Sunday, March 22, 2009

What Really Happened

If you, like me, have wondered what the hell actually happened to bring us to this full-metal jacket economic meltdown, then you, like me, might enjoy this article.

Here's just a taste:
For six months before its meltdown, according to insiders, [AIG] had been searching for a full-time chief financial officer and a chief risk-assessment officer, but never got around to hiring either. That meant that the 18th-largest company in the world had no one checking to make sure its balance sheet was safe and no one keeping track of how much cash and assets the firm had on hand. The situation was so bad that when outside consultants were called in a few weeks before the bailout, senior executives were unable to answer even the most basic questions about their company — like, for instance, how much exposure the firm had to the residential-mortgage market.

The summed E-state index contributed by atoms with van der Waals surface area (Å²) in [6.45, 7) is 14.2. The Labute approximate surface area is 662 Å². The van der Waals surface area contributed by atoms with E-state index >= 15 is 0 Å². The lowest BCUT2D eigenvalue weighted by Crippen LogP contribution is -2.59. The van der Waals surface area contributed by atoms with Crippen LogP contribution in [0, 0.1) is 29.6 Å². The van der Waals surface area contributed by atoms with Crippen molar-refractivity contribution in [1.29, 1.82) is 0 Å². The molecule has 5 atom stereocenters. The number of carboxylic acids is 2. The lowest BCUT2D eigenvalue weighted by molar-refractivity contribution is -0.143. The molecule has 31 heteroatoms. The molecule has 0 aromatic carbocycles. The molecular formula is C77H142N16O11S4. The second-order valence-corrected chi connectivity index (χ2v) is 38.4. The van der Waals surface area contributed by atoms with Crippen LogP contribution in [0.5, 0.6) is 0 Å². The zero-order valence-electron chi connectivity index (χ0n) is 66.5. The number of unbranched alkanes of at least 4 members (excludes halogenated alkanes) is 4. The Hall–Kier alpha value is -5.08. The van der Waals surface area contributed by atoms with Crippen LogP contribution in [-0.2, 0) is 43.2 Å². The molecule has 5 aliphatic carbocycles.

2 comments:

Joan said...

What a great example of having too many execs with no one knowing what the other is doing. It shows none of them were too necessary. How amazing that a financial institution wouldn't have rushed to get a financial office filled.

Kristopher said...

And the regulators were not regulating. No one should be allowed to get "too big to fail"